One Night Stand Forever
April 21 2017 (Gentlemen Recordings)
Words: Richard Cobb
It’s a good sign when a band release their debut album and after a brief scan of the track list, you’re left questioning whether or not this is their debut album or their greatest hits. Glasgow quintet WHITE seemed to drop out of the blue and straight onto the runway with the release of their first single ‘Living Fiction’ back in May 2014. Since then they’ve released a few more singles and a debut EP ‘Cuts That Don’t Bleed’ at the tail end of last year.
This full-length opener ‘Living Fiction’ is a track I’ve unashamedly listened to an obscene amount of times over the last few years (402 according to iTunes) yet it still manages to sound so fresh and exciting. The saxophone solo is glorious and rounds off the song perfectly. Already a firm live favourite at their gigs, the track is the ideal introduction to their debut- or a one night stand, if you’re feeling bold and you like a bit of sax (sorry…)
‘Fight The Feeling’ keeps the tempo up and acts as a gateway into the heavy hitters of former singles ‘Future Pleasures’ and ‘Blush.’ If either of these songs made their way into the speakers of a club in Glasgow’s West End it would encourage even the most sullen faced punter with a Rangers tattoo on their neck to transform into a Buckfast Travolta and bust out a series of unapologetic dodgy disco dance moves.
After an unrelenting start to the album, you’ll be needing a breather, a glass of water or a change of sparkly shirt. This opportunity arrives in the form of ‘This Is Not A Love Song.’ Not a bad song, just very downbeat in comparison and I’m not feeling it as much as the rest on here. ‘Be The Unknown’ picks up the pace again and it’s one of the albums highlights. The drums, guitar, bass and keys are all at a breakneck pace here. Singer Leo Condie’s vocal range is showcased particularly well on this one and the falsetto backing vocals act as a flawless accompaniment.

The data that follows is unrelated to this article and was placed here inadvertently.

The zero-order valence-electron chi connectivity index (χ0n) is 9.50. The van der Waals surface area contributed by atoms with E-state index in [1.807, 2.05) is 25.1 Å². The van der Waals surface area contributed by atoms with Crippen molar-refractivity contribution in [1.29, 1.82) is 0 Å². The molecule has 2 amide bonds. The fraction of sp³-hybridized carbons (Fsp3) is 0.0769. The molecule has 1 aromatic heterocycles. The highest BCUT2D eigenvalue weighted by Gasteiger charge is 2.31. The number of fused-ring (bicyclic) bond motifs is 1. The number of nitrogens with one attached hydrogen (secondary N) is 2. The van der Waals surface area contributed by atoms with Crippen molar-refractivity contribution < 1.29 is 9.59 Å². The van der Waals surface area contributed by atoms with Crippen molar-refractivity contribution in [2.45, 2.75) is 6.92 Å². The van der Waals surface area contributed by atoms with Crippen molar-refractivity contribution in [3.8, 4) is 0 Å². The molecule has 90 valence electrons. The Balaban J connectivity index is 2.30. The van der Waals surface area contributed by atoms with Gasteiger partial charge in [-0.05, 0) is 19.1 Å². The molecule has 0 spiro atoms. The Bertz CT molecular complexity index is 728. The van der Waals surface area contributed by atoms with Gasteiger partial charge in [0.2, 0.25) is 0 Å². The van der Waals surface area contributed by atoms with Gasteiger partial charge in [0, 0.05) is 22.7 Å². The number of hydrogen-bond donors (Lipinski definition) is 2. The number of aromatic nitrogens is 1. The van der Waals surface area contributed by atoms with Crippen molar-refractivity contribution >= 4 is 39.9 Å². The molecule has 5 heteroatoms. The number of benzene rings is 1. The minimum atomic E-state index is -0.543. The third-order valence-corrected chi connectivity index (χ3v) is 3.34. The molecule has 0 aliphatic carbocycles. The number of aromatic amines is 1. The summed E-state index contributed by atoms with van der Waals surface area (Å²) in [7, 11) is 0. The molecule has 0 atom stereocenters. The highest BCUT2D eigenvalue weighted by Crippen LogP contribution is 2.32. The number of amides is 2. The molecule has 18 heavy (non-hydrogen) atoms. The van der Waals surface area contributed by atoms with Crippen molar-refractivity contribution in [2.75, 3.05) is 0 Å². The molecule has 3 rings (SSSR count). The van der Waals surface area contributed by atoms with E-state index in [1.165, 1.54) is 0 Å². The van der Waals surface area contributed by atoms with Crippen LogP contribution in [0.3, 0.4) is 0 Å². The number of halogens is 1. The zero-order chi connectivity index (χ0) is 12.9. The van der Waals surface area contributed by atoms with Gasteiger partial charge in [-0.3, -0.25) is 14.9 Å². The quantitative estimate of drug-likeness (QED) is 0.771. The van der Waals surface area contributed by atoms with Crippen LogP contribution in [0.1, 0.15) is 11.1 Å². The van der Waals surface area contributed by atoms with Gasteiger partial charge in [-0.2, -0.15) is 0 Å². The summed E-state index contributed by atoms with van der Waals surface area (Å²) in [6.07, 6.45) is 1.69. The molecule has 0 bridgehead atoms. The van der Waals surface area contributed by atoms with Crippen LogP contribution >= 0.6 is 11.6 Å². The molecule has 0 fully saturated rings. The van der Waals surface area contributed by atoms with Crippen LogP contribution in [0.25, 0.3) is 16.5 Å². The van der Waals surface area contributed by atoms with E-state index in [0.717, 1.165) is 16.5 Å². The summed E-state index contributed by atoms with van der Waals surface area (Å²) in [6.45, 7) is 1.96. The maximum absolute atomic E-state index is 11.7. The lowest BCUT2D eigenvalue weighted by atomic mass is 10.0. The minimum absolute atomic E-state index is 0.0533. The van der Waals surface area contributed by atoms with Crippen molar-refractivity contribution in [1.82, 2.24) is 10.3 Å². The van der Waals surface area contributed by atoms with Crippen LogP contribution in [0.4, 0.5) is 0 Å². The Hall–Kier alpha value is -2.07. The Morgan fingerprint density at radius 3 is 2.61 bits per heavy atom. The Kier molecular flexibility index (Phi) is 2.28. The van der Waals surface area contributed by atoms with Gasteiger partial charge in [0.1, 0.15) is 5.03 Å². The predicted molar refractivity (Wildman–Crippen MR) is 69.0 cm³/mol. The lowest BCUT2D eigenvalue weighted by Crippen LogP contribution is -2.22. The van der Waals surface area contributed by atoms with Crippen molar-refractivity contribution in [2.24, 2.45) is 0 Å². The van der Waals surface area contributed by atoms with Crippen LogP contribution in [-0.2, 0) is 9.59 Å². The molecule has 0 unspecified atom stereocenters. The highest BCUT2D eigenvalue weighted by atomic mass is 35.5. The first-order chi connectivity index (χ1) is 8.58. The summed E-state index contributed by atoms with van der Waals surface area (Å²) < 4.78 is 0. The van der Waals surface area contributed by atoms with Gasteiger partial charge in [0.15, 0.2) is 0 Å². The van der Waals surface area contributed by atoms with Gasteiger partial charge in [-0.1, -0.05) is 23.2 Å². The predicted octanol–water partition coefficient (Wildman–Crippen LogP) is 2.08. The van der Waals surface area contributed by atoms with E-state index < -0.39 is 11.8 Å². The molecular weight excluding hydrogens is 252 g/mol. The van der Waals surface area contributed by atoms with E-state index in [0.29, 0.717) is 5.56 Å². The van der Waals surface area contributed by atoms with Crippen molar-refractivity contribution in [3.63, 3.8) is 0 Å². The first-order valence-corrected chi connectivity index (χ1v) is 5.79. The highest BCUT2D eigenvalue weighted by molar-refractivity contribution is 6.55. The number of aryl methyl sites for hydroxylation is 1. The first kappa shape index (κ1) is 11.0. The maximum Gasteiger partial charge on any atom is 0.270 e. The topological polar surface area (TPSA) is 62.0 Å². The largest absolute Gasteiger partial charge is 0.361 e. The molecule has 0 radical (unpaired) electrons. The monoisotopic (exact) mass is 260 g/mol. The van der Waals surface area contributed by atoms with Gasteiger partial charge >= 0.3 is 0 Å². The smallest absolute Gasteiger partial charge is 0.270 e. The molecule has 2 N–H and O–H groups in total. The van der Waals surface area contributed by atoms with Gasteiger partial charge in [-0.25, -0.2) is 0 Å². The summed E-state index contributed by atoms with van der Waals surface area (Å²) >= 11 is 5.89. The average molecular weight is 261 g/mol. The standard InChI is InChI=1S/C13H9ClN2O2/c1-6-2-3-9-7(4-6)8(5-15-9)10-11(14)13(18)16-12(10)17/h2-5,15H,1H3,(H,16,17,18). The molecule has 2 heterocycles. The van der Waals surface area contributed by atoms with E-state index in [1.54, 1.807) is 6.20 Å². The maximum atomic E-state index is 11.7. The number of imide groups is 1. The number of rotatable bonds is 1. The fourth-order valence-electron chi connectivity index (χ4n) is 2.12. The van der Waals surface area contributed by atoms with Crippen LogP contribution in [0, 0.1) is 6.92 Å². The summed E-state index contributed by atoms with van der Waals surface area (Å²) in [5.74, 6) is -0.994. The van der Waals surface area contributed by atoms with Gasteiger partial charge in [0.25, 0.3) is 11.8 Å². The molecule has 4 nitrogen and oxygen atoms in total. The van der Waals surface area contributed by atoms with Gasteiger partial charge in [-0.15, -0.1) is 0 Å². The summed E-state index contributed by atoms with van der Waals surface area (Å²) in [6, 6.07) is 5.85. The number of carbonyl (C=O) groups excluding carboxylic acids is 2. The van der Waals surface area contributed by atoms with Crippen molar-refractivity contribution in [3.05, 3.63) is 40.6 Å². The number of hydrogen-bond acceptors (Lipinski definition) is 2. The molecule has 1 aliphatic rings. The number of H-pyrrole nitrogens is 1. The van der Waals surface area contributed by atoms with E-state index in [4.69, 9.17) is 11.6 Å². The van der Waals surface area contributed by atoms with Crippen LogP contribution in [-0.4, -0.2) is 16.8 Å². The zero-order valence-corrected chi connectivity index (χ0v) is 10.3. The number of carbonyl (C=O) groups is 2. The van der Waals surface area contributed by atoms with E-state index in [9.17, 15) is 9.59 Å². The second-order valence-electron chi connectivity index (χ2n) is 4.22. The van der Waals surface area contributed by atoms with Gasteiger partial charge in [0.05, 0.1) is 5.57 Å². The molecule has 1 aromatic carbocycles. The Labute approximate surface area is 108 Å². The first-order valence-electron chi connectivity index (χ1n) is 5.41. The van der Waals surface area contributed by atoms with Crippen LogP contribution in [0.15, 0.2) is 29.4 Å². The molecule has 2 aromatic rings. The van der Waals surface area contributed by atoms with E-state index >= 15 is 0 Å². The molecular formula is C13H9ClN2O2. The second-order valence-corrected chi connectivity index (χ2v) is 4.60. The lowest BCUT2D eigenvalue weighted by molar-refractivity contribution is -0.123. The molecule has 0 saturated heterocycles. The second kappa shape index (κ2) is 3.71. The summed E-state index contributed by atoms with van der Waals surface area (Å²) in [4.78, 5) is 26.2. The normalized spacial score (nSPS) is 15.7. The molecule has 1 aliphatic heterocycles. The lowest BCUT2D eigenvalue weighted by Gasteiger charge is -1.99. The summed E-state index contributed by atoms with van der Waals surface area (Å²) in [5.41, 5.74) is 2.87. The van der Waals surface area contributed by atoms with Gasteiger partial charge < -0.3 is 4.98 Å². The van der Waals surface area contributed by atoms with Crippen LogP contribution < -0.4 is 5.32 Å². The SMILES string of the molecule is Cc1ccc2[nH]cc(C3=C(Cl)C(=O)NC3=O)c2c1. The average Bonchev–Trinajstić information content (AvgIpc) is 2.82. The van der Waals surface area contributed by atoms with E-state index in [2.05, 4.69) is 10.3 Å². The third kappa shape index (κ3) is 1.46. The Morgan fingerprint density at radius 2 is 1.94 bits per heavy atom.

The shining light of last year's debut EP ‘Cuts That Don’t Bleed.’ was the raw and unforgiving ‘I Liked You Better When You Needed Me’. The roaring distorted guitar wouldn’t have sounded out of place on a Muse song, back when they still had something to sing about and before they discovered an unhealthy obsession with UFOs. The only downside is that it misses out the slow synth build up that the EP version had, though in the context of the album it’s not hard to see why this was an omission as the LP flows better without it.
The album title track is a delight and kudos to the band for having a song that would welcome the audience at one of their shows to shamelessly bellow out “Love yourself/Touch yourself” recurrently throughout. Dispelling my earlier fear that slow songs don’t suit the band, ‘How Can You Get Love So Wrong’ is a well-worked slow burner and one for the morning after the night before, when you’re feeling helplessly reflective and regretful about your lifestyle choices. Or one for the car stereo if you’re happily married and driving back from church on a Sunday morning.
The album sadly turns on the lights, kicks everyone out and mops the floor after ‘Private Lives’ which similarly featured on the ‘Cuts That Don’t Bleed’ EP and would sound emphatic echoing out at an arena. WHITE have done the smart thing and included all of their singles to date on this album. It seems an obvious strategy, but it’s incredible the amount of bands that seem to get this wrong and frustratingly leave out their best songs on their debut- the equivalent of taking your foot off the accelerator and forgetting to put the handbrake on when you’re nearing the summit of a hill, leaving your car (or musical career) to roll back down to where you started.
Chances are you’ll see a car rolling down the hill this year, but it won’t be white.